Hippie Colleges of the Pacific Northwest Tour 2016 (Day 2) — Today we bid a tearful goodbye to the cannabis dispensary, packed up my brownies, and hit the road for Oregon’s capital, Salem, to visit Willamette University. Salem has all the charm and sophistication of Sacramento — only with fewer celebrities, more rain and a capitol building that resembles an Art Deco prison. Right across the street from the Erte-meets-Alcatraz Capitol is Willamette U. I’ve started to judge colleges exclusively by the level of torture involved in locating the admissions office (Hampshire College, I’m looking at you), and Willamette’s was clearly labeled, so I was sold before we exited the parking lot. After our tour, however, Boo declared Willamette “not hippie enough.” I’ll concede that there WAS an awful lot of discussion about the exercise science major (totally not a hippie major; oppression studies — THAT’s a hippie major) and no mention of gender neutral bathrooms (which is pretty much de rigueur at any school that claims to be a hippie college), so I could understand Boo’s point of view. The tour was followed up by a chemistry-free interview with an admissions officer. As a result, Willamette has been crossed off the list, despite its superior labeling. Tonight we’re in Portland, resting up for a double header of college visits tomorrow. If Boo tells me that Portland is not hippie enough, I’m giving up.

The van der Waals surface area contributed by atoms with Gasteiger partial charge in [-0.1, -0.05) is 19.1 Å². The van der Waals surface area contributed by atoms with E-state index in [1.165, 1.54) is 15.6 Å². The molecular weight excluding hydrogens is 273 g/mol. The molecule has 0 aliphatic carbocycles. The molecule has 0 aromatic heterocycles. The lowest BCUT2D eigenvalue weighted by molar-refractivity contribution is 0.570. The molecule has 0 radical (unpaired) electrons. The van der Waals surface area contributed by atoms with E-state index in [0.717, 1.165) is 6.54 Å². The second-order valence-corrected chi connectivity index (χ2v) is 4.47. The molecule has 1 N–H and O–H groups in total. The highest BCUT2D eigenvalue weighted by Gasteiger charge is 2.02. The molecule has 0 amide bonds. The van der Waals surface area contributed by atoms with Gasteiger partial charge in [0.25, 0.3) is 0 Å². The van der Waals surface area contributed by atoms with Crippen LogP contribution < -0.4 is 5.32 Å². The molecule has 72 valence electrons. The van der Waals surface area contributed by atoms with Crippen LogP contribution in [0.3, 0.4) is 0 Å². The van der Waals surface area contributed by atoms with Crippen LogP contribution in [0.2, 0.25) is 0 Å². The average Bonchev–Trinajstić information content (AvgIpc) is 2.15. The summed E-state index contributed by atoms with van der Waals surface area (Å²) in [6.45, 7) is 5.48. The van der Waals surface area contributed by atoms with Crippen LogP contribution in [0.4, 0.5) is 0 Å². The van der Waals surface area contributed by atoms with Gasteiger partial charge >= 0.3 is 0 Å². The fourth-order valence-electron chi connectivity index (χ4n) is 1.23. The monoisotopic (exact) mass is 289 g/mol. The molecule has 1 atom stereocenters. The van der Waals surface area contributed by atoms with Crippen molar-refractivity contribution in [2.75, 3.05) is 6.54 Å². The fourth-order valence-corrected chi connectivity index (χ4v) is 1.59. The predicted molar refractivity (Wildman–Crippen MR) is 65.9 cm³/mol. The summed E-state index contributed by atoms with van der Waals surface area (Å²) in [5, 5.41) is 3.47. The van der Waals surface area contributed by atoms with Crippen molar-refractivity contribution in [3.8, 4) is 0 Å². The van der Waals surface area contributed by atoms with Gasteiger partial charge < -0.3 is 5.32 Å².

Hippie Colleges of the Pacific Northwest Tour 2016 (Day 3) — Today was a double header of hippie colleges — Reed followed by Lewis & Clark. Both colleges got off to a somewhat shaky start as they were not labeled as clearly as I like. But they were no Hampshire in that we found the admissions offices without too much difficulty, and I did not feel like punching the first person I saw. Unfortunately, that feeling did not last long at Reed. I think I discovered a new subspecies of homo sapiens today at Reed which I am calling the western homo sapien-more-than-you. The eastern variety is known to frequent the area around Harvard University.  #sorrynotsorryHarvardfriends #youknowitstrue‬. The western variety thinks as highly of its intellectual prowess as the eastern variety only with extra heroin. (I later discovered — via the always reliable Wikipedia — that Reed’s school song is literally written to the tune of “Fair Harvard.” That explains SO much.) Reedies may look like hippies on the outside, but in their heart of hearts, they are massive gunners. No wonder Reedies have a reputation for taking lots and lots of drugs. In fact, the pressure cooker atmosphere was so intense that *I* was ready to scarf down a whole pan of cannabis brownies by the time we were halfway through the information session. To Reed’s credit, the subject of agendered bathrooms WAS mentioned on the tour, but that and its lovely campus were among its few redeeming qualities. Lewis & Clark was much, much better. L&C satisfied the bathroom gender prerequisite needed to be considered a “hippie college” and was way friendlier and more laid back than Reed. I don’t feel like Boo will turn out to be a pretentious drug addicted twit if she goes to L&C. Plus, L&C also has a lovely campus. I will have to check to make sure that they have not plagiarized their school song from Wesleyan or Brown, but even if they have, the source material is much better. So, we end the day with one thumbs up and one thumbs down. Tomorrow, no colleges! Instead, we have a morning in Portland with old friends and then an afternoon drive to Walla Walla for a Thursday visit to Whitman.